If you do change JSON libraries, you will have to change a lot of your classes, so be sure to write them in an intelligent way so that the JSON code is abstracted, as it should be, and as all the libraries do. This is easy.

And, if you were serializing to some weird, offbeat, non-standard, very specific, and likely to change format, yes, then I agree with @amon that the code should be separated. Or it you were tracking somebody else's JSON and they kept changing the names of their field, that would be an issue. Or if the parsing is exceedingly complex, involves combining / "joining" a couple of JSON streams, etc.

  • I have also thought of a JSONable interface! I will strongly consider your great opinion – J. K. Jan 10 '15 at 20:45
  • can you provide an example of the fromJSON instance method and the JSONable interface? – J. K. Jan 11 '15 at 11:49
  • That begs the question of whether you are "JSONing" from Strings, Streams, Sources, Files, etc. Which is a hard question worthy of thought. – user949300 Jan 11 '15 at 15:26
  • Im json-ing from a json string which is the return type of a network operation – J. K. Jan 12 '15 at 8:21
  • Hows changing something in two classes violate DRY? DRY simply means that you don't type the same code twice. – MrJre Feb 27 '17 at 13:49
2

There's nothing stopping you from doing this on a practical level, IMO. Yes, technically it is a violation of separation of concerns, but pragmatically speaking it's no worse than, say, the Active Record pattern, which is widely used and many have no issue with it.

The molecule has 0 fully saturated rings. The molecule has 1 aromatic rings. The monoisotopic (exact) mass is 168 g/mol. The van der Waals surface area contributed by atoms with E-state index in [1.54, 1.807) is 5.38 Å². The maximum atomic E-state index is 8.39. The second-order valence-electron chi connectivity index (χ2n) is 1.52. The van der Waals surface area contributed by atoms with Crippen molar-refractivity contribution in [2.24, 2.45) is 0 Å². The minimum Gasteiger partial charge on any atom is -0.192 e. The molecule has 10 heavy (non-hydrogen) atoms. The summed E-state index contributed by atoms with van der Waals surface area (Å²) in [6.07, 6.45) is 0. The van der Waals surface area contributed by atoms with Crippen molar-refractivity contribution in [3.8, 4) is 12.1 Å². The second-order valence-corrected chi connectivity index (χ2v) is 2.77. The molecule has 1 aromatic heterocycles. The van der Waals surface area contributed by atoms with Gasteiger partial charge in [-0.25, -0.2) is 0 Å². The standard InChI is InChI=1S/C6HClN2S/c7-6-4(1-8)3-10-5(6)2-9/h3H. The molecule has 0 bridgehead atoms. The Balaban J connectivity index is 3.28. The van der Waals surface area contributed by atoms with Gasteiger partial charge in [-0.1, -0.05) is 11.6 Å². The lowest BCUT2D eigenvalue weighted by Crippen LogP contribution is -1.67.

Alternatively, as suggested in comments, you could use a separate builder object to construct your objects:

 Product product = new ProductBuilder().setJSON(jspnObject).build ();

(the implementation of ProductBuilder should be obvious)

A third option is the use of a data binding library, e.g. Jackson.

1

The problem with your Product.fromJSON method is that it couples the Product to a specific serialization scheme. Furthermore, this violates the Single Responsibility Principle since the Product class isn't only concerned with modelling something, but also with data exchange.

In general, it makes sense to insulate your internal models from external data exchange via a de- and encoding layer. Instead of networkCommunicator.getJSONFromStream(), we want something like connection.getProduct(). Whether this connection uses JSON or XML or YAML is entirely irrelevant for your Product.

 YOUR   | TRANSLATION | OUTSIDE
 MODEL  |    LAYER    |  WORLD
        |             |
   .------- decode  <---- JSON
   v    |             |
Product |             |
   `------> encode  ----> JSON 
        |             |

If you happen to be doing web development, you've probably heard about the MVC (Model-View-Controller) architecture or some variant of it. The Controller receives the external input and translates this to operations on the model. In the above diagram, this corresponds to the decoding step in the translation layer. If a part of the model is being displayed to the outside world, the model is rendered by the View. In the diagram, this is the encoding step.

Such a translation layer is almost never overkill, since the external data representation and your internal model are likely to be different. This is also the perfect place to do validation on the external input.

  • So can the translation layer be a class called JSONParser that has a method that returns a Product object, like so - productFromJSON(JSON json), and also include other similar methods in this class, like userFromJSON(JSON json) which returns a User object? – J. K. Jan 10 '15 at 14:46
  • and of course jsonFromProduct(Product product), jsonFromUser(User user) – J. K. Jan 10 '15 at 14:50